90% Of Everything moves by ship, at least according to author Rose George in her 2013 book that’s still fascinating reading today. George traveled as a passenger on a cargo ship called the Maersk Kendal. While onboard she interviewed the captain and crew members, enabling her to present an absorbing picture of maritime freight, an industry that enables free trade that few of us consider.
It costs one cent to ship a can of beer 3,000 miles, approximately the narrowest distance across the north Atlantic Ocean. That statistic reminds how waterborne trade has always been the cheapest way of moving goods. Moving a sweater costs 2.5 cents.
The Congressional Research Service estimates that moving crude oil by rail costs $10-15 per barrel. Just over four years ago the Energy Information Administration (EIA) estimated $3.50 per barrel to move crude by pipeline from Cushing, OK to the Texas gulf coast, around 560 miles.
A Very Large Crude Carrier (VLCC) that can hold 2 million barrels and costs $50K per day works out to 25 cents per barrel for a ten-day trans-Atlantic journey.
Shipping is incredibly cheap.
George finds that Scottish cod can profitably make a round trip to China and back for filleting, saving money versus employing Scottish filleters.
Ubiquitous steel shipping containers revolutionized the economics. It wasn’t uncommon for transport costs to eat up 25% of the value of the goods being used until TEUs (“twenty foot equivalents units”) created uniformity and reduced theft from longshoremen.
Statista estimates there are 5,589 merchant ships plying the world’s oceans, up from 5,079 in 2013 when Rose published her book. There’s no agreement on how many shipping containers exist – a Google search ranges from 17 million to 170 million.
The number of US-flagged merchant ships was declining until 2016 and remains very low. China has at least 30X as many. George estimates that Filipinos represent more than a third of all crews globally, with 250,000 of them at sea. If you’ve ever been on a cruise, you’ll know Americans are exclusively passengers, never crew. The US taxes its citizens regardless of domicile, contrasting with many other countries. The economics don’t work.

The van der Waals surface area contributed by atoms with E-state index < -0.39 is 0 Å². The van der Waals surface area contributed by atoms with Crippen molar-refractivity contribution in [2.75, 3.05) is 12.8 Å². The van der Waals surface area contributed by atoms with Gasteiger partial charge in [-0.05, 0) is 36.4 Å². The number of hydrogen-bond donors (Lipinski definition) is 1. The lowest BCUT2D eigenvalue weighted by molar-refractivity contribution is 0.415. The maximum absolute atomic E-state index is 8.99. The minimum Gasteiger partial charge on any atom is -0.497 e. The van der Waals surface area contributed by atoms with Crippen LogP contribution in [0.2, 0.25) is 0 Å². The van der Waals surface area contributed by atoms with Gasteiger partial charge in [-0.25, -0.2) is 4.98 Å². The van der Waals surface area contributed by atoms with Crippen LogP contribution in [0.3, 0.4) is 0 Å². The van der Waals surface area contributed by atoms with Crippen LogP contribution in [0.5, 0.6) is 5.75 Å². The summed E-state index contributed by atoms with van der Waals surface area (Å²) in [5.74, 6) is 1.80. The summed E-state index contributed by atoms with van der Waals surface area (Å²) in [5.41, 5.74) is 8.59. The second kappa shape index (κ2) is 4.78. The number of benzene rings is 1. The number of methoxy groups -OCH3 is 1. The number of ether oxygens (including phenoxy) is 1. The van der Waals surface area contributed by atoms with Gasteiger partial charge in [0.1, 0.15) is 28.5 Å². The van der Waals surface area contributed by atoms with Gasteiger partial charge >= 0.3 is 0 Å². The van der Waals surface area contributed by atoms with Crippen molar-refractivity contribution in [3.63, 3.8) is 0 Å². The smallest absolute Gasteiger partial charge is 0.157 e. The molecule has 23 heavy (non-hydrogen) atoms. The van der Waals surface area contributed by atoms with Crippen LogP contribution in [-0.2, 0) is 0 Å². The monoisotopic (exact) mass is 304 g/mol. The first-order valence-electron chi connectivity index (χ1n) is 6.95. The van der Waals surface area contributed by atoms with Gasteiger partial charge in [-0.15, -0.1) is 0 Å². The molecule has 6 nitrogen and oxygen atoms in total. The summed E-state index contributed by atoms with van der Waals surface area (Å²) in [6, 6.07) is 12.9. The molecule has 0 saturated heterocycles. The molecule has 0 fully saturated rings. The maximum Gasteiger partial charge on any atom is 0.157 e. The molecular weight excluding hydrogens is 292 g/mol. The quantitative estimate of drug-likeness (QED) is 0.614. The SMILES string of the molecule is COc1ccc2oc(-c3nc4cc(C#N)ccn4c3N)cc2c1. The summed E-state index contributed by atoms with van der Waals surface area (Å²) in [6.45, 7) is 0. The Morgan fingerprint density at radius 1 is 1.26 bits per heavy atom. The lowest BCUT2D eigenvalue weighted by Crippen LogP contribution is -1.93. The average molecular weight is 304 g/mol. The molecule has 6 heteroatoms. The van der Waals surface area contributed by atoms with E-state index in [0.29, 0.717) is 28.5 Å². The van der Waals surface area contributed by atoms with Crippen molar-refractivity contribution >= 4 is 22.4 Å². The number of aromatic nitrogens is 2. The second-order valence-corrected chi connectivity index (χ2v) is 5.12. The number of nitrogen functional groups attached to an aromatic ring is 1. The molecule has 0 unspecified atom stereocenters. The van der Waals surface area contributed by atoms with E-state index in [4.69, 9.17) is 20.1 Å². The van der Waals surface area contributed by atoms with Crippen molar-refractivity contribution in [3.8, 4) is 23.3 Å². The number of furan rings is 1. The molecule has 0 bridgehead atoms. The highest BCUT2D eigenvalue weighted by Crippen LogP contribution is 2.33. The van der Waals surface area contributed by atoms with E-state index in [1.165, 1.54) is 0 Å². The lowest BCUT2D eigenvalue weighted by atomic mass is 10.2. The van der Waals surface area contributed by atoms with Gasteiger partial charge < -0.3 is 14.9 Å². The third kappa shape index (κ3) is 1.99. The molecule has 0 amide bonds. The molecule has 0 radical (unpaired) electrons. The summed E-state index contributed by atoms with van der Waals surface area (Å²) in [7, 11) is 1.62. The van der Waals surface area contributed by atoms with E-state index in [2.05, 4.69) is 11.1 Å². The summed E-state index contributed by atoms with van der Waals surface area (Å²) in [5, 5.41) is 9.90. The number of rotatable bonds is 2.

We follow the Maersk Kendal as she traverses the Suez Canal, blocked two years ago when the Ever Given ran aground. Rose George recounts a story from the Kendal’s captain when an error by the Egyptian pilot briefly left his ship stuck on a sandbar. The captain was able to maneuver off and found the pilot outside on deck praying.
The Maersk Kendal then sails off the coast of Somalia, causing George to turn to piracy which was more common in the Gulf of Aden than it is today. She recounts several tales of kidnappings, and the dramatic rescue of a kidnapped merchant captain by US Navy SEAL snipers who shot three pirates in darkness from a nearby boat while both were bobbing around.
Somali pirates are less active today, thanks to more active patrols in the region.
The US Navy plays an unparalleled role in protecting sea lanes for commercial traffic. Global trade rose as a % of GDP for several decades because of US military power as well as the falling cost of shipping. That trend has stalled in recent years.
The pandemic and Russia’s invasion of Ukraine have both caused a rethinking of supply chains. If the US at some point concludes that policing the world’s shipping is a lower priority, there’s no obvious replacement. The Council on Foreign Relations offers some background on this. If cargo ships faced longer routes with increased risk, this would further impede global trade.
The appeal of 90% Of Everything is the visibility it provides on an industry we rarely see and usually take for granted. Rose George describes the choreographed movements of global trade’s enablers and the cramped living conditions, work and tedium of crews who spend months or years away from home. She reminds that at sea, “…the captain is our god; he can marry you, baptize you, and even bury you without anybody’s permission.”
Covid lockdowns were especially tough on crews who were often stranded indefinitely on ships in sight of harbor while health officials wrangled with ship owners over pandemic protocols.
Statista calculates that today 80% of finished goods move by sea, and estimates volumes doubled from 1990-2020. 90% Of Everything may be a decade old but retains most of its relevance. You’ll finish it with a newfound appreciation of the maritime freight industry along with numerous obscure facts to be dropped in casual conversation.
We have three funds that seek to profit from this environment:
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